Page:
Start Training Early
Resource guarding training is vital to ensure your dog's behavior doesn't escalate and become worse. As soon as you notice that your dog is resource guarding, you should begin training. By addressing the issue early on, you're more likely to successfully break your dog of the habit.
Living with an aggressive dog can prove challenging. Although it is possible to deal with aggressive behavior, life will be much easier if you address the problem before it escalates.
Slowly Desensitize Your Dog
Like other dog training techniques, this technique will take time and patience. To teach your dog that their food/toy/person doesn't need to be guarded, you'll need to gain your dog's trust.
Desensitization is a technique that involves starting at low levels of exposure to triggers and slowly building your way up. As you move through the levels of proximity, your dog will get used to you being nearby while near his possession.
For example: If your dog is guarding his favorite rope toy, don't rush at him and try and take it from him. Instead, start by standing in the same room as him while he's playing with the rope. Then, when he's used to you being in the room, take a step closer.
In small increments, you'll decrease the distance between you and your dog while he's playing with the rope. Eventually, you'll be able to pet him while he has the rope.
The secret to desensitizing your dog is to be patient and stick to a routine. While it can be tempting to skip a level of proximity, following a training routine will ensure you don't stress your dog out.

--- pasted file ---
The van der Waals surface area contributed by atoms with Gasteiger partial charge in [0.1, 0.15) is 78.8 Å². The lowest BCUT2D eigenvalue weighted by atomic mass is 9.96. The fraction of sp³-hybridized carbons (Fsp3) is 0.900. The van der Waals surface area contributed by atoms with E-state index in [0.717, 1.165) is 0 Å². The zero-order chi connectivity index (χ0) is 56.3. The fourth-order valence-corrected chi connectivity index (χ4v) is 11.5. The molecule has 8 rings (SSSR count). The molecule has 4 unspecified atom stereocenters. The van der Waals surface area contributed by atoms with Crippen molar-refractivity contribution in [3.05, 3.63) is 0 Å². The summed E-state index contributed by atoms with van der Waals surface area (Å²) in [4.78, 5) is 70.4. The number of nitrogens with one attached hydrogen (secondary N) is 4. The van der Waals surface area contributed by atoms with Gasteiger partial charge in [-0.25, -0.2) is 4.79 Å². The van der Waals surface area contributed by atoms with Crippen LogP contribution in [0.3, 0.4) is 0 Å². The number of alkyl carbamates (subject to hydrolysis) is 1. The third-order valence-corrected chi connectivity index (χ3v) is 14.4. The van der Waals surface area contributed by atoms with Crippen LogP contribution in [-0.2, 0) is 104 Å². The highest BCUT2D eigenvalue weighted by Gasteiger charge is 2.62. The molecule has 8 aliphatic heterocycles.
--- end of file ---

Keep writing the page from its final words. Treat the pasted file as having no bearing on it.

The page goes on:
Manage the Environment
Once you've identified that your dog is resource guarding, it's time to make a list of the things that he's possessive over. Is he becoming aggressive while eating and playing with his toys, or only while eating? Is your dog only possessive of a specific toy or all toys?
Write it all out and think about how you can limit access to the things that trigger your dog's resource guarding behavior. By creating a trigger-free environment, you're less likely to have frequent issues.
Over time, you can begin to re-introduce the items, but you'll want to make sure you do so the right way.
Ask a Professional Trainer for Help
The fact that you've read this article means you're on the right track. You want to help your dog! Depending on the severity of your dog's resource guarding, you may need additional support.
If you call a trainer and say "My dog is resource guarding," a good dog trainer will know how to help! Most dog trainers are familiar with the behavior and know how to address it, but if they haven't treated this behavior a lot, find a trainer that has for every dog responds differently and you want a trainer that has a lot of past experiences to draw from.
At K-9 Culture, we're committed to helping your dog develop impulse control which is foundational in addressing resource guarding. We recognize that each dog is unique, and we'll work to find a training approach that works for your dog. Contact us today to get connected with a trainer in your area.